- Connect the external drive or device to the Mac
- Reboot the Mac and after the startup chime hold down the OPTION key during boot until you see the boot selection menu
- Click the external volume to boot from it
After this steps, you will find that external drives typically are shown with an orange icon, with their interface printed on the icon itself. Similarly, CD’s and DVD’s are shown with a disc icon. In this screen shot example, the right-most orange boot drive is a USB flash disk.
This works for quite literally any boot volume, whether it’s an external USB drive of any sort, a Thunderbolt hard drive, boot DVD, CD, the Recovery partition, even in dual-boot environments with other versions of OS X, or a Linux or a Windows partition with Boot Camp, if it’s bootable and connected to the Mac it will be visible at this boot manager.
Though boot DVD’s and CD’s will be visible through the aforementioned boot manager, you can also start the Mac directly to DVD or a connected disc by holding down the “D” key during restart after you hear the chime. This is fairly uncommon these days, but it was the primary method of accessing recovery partitions before OS X became a download from the App Store, and before USB installer drives became more common.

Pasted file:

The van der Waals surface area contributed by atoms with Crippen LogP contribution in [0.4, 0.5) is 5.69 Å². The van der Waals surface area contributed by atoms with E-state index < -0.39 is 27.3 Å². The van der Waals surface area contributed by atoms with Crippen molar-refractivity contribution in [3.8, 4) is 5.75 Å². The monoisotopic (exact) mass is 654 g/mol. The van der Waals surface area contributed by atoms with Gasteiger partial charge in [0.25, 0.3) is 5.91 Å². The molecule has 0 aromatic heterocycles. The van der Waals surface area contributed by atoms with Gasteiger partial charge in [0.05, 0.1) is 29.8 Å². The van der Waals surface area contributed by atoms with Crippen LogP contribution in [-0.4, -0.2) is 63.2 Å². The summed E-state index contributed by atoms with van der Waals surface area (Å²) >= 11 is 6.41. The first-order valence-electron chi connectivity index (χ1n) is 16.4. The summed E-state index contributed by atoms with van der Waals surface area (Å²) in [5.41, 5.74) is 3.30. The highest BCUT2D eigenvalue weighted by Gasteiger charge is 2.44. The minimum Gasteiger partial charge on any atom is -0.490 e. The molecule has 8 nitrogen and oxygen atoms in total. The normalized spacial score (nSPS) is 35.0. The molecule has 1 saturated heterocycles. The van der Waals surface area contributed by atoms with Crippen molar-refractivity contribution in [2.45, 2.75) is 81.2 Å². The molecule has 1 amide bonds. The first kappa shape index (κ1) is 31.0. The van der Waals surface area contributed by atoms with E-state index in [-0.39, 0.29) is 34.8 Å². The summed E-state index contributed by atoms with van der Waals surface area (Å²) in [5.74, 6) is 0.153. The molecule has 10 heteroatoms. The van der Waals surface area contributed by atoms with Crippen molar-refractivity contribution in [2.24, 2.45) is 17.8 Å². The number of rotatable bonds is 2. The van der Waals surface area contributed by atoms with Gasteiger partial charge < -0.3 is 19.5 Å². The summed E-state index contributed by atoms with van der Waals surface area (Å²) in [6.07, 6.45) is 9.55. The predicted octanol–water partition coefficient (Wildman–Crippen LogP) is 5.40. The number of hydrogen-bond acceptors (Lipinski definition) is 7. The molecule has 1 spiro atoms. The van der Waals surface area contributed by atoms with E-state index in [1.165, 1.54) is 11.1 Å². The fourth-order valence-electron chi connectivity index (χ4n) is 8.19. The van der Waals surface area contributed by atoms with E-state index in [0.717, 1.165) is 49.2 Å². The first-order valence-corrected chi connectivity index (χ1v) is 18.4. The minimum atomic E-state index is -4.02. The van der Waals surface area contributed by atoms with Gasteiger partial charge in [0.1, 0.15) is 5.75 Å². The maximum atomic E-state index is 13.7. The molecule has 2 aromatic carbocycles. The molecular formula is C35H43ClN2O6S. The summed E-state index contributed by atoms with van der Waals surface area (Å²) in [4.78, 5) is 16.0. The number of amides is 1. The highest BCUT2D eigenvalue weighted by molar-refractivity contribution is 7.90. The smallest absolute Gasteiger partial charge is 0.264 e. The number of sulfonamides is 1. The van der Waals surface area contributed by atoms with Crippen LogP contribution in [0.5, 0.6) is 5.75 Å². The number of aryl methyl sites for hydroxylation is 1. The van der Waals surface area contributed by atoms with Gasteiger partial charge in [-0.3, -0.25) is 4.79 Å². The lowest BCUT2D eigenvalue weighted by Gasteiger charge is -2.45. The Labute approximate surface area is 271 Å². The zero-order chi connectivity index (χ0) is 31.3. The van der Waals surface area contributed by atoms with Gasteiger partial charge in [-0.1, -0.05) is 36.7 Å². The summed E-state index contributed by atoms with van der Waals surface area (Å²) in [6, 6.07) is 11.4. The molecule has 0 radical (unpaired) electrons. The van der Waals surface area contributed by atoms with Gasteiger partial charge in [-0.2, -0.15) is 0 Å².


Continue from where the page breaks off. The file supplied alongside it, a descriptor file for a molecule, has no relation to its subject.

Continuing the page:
Additionally, Macs with recovery partitions can be start directly into Recovery HD by holding down Command+R during system start.
Though recovery and discs can be booted with their own commands, it’s ultimately easier to just remember the Option key method since it is a single key and because it’s universal. The only exception is with target disk mode, which requires a different sequence to use.